Markets swing as President Trump digs in on China tariffs

Ahead of a round of last ditch trade negotiations between U.S. and Chinese trade negotiators, President Donald Trump said on Thursday that he would have absolutely no qualms about imposing higher tariffs on $200 billion of imported goods from China, blaming Beijing for undermining efforts to secure a new trade deal.

"We were getting very close to a deal and then they started to renegotiate the deal," President Trump told reporters at the White House. "We can't have that."

With Chinese negotiators on their way to Washington for trade talks, President Trump said he would increase tariffs on $200 billion in Chinese goods on Friday, increasing the duties from 10 percent to 25 percent.

"Our alternative is an excellent one," Mr. Trump said, predicting the tariffs would bring in billions of dollars to the U.S. Treasury.

Asked if there would be a deal, the President simply said, "We'll see. We'll see."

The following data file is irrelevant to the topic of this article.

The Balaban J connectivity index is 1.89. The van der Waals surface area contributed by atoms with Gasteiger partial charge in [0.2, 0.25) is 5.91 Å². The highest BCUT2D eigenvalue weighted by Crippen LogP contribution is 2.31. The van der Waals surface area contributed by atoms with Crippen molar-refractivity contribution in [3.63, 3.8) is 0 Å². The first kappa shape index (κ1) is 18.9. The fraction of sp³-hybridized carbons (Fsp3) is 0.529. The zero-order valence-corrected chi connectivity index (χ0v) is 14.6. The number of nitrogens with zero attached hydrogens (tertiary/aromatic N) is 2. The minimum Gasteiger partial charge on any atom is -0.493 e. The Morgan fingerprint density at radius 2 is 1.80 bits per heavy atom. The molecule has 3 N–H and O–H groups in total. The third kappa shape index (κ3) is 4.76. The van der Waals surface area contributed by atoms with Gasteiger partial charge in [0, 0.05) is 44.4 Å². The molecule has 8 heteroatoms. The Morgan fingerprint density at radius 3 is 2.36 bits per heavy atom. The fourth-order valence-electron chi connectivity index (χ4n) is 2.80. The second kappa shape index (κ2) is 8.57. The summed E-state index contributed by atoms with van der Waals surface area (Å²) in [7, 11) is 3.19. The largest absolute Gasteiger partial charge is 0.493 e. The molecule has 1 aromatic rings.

The President's tough line on a trade deal with China came amid another up and down day on Wall Street, as markets have been spooked this week by the possibility of higher tariffs being levied on imports from China.

The Down Jones had been down several hundred points, but cut its losses during the President's remarks to less than 200, as he mentioned that he had received a letter from the Chinese leader.

In Congress, the reaction to the President's tough talk on trade with China - and the possibility of an escalating trade war - does not fit neatly along partisan lines.

Some Democrats have praised the White House for being tough with China, while some Republicans have openly expressed concern about retaliatory actions by Beijing, which could especially hurt U.S. farmers.

As he took questions from reporters on Thursday, the President again stated - incorrectly - that Chinese companies would pay the tariffs; those tariffs would be paid by companies in America which are purchasing the goods, as critics call them a tax.

"These tariffs are taxes that Americans, NOT CHINA, pay!!" said the group Tariffs Hurt the Heartland.

"The consequences of this decision will be dire - lost jobs, cost increases, & market turmoil," the group tweeted.

But for Mr. Trump, that answer is weak tea when it comes to the U.S. trade imbalance with China.

"As President of our great country, I've got to do something  about it," he said.

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